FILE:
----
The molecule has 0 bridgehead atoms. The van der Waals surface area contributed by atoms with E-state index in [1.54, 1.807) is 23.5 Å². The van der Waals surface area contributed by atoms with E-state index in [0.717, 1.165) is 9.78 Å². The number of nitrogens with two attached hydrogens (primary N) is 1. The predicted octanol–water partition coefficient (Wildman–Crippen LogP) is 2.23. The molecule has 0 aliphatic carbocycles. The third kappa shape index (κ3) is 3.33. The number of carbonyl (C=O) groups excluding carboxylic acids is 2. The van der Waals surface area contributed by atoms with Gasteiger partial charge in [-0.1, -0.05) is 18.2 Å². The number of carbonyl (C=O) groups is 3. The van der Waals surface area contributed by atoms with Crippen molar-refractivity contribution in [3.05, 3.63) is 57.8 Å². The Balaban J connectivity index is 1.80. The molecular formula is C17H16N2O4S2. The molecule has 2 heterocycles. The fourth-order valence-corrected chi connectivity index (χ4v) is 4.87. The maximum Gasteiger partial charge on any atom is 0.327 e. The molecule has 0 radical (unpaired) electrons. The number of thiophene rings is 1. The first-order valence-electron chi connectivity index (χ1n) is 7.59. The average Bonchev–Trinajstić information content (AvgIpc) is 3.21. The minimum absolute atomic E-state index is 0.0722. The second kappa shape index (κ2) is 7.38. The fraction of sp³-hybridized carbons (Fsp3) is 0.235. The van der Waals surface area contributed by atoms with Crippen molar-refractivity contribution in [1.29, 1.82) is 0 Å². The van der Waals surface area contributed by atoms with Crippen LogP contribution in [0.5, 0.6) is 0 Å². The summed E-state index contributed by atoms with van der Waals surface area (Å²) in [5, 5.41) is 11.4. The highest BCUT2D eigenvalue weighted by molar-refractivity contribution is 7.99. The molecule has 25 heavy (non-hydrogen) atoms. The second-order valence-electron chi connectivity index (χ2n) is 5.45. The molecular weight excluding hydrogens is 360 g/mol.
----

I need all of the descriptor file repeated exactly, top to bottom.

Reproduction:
The molecule has 0 bridgehead atoms. The van der Waals surface area contributed by atoms with E-state index in [1.54, 1.807) is 23.5 Å². The van der Waals surface area contributed by atoms with E-state index in [0.717, 1.165) is 9.78 Å². The number of nitrogens with two attached hydrogens (primary N) is 1. The predicted octanol–water partition coefficient (Wildman–Crippen LogP) is 2.23. The molecule has 0 aliphatic carbocycles. The third kappa shape index (κ3) is 3.33. The number of carbonyl (C=O) groups excluding carboxylic acids is 2. The van der Waals surface area contributed by atoms with Gasteiger partial charge in [-0.1, -0.05) is 18.2 Å². The number of carbonyl (C=O) groups is 3. The van der Waals surface area contributed by atoms with Crippen molar-refractivity contribution in [3.05, 3.63) is 57.8 Å². The Balaban J connectivity index is 1.80. The molecular formula is C17H16N2O4S2. The molecule has 2 heterocycles. The fourth-order valence-corrected chi connectivity index (χ4v) is 4.87. The maximum Gasteiger partial charge on any atom is 0.327 e. The molecule has 0 radical (unpaired) electrons. The number of thiophene rings is 1. The first-order valence-electron chi connectivity index (χ1n) is 7.59. The average Bonchev–Trinajstić information content (AvgIpc) is 3.21. The minimum absolute atomic E-state index is 0.0722. The second kappa shape index (κ2) is 7.38. The fraction of sp³-hybridized carbons (Fsp3) is 0.235. The van der Waals surface area contributed by atoms with Crippen molar-refractivity contribution in [1.29, 1.82) is 0 Å². The van der Waals surface area contributed by atoms with Crippen LogP contribution in [0.5, 0.6) is 0 Å². The summed E-state index contributed by atoms with van der Waals surface area (Å²) in [5, 5.41) is 11.4. The highest BCUT2D eigenvalue weighted by molar-refractivity contribution is 7.99. The molecule has 25 heavy (non-hydrogen) atoms. The second-order valence-electron chi connectivity index (χ2n) is 5.45. The molecular weight excluding hydrogens is 360 g/mol.